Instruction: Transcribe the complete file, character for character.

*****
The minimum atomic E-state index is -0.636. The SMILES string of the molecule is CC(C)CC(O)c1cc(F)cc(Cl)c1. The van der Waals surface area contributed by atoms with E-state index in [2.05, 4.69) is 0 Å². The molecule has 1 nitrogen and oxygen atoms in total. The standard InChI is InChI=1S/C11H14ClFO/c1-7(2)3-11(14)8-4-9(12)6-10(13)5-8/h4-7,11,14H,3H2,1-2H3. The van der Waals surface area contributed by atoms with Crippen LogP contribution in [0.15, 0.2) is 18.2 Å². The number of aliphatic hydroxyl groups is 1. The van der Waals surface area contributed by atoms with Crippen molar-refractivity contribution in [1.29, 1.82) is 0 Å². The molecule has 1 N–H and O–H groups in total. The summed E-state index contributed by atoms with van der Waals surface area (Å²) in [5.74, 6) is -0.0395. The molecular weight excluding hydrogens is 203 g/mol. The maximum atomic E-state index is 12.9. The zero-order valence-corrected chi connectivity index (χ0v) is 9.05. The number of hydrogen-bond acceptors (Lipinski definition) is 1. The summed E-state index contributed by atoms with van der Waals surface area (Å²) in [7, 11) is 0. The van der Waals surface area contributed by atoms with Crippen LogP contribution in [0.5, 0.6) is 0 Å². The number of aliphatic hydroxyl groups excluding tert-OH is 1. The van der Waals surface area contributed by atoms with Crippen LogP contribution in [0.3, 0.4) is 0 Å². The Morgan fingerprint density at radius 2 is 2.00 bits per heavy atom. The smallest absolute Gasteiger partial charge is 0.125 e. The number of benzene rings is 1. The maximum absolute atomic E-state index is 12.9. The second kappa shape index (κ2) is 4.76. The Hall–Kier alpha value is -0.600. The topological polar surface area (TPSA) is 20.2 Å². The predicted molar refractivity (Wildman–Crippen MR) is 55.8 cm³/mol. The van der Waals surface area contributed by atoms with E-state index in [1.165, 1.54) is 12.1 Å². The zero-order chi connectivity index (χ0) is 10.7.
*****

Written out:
The minimum atomic E-state index is -0.636. The SMILES string of the molecule is CC(C)CC(O)c1cc(F)cc(Cl)c1. The van der Waals surface area contributed by atoms with E-state index in [2.05, 4.69) is 0 Å². The molecule has 1 nitrogen and oxygen atoms in total. The standard InChI is InChI=1S/C11H14ClFO/c1-7(2)3-11(14)8-4-9(12)6-10(13)5-8/h4-7,11,14H,3H2,1-2H3. The van der Waals surface area contributed by atoms with Crippen LogP contribution in [0.15, 0.2) is 18.2 Å². The number of aliphatic hydroxyl groups is 1. The van der Waals surface area contributed by atoms with Crippen molar-refractivity contribution in [1.29, 1.82) is 0 Å². The molecule has 1 N–H and O–H groups in total. The summed E-state index contributed by atoms with van der Waals surface area (Å²) in [5.74, 6) is -0.0395. The molecular weight excluding hydrogens is 203 g/mol. The maximum atomic E-state index is 12.9. The zero-order valence-corrected chi connectivity index (χ0v) is 9.05. The number of hydrogen-bond acceptors (Lipinski definition) is 1. The summed E-state index contributed by atoms with van der Waals surface area (Å²) in [7, 11) is 0. The van der Waals surface area contributed by atoms with Crippen LogP contribution in [0.5, 0.6) is 0 Å². The number of aliphatic hydroxyl groups excluding tert-OH is 1. The van der Waals surface area contributed by atoms with Crippen LogP contribution in [0.3, 0.4) is 0 Å². The Morgan fingerprint density at radius 2 is 2.00 bits per heavy atom. The smallest absolute Gasteiger partial charge is 0.125 e. The number of benzene rings is 1. The maximum absolute atomic E-state index is 12.9. The second kappa shape index (κ2) is 4.76. The Hall–Kier alpha value is -0.600. The topological polar surface area (TPSA) is 20.2 Å². The predicted molar refractivity (Wildman–Crippen MR) is 55.8 cm³/mol. The van der Waals surface area contributed by atoms with E-state index in [1.165, 1.54) is 12.1 Å². The zero-order chi connectivity index (χ0) is 10.7.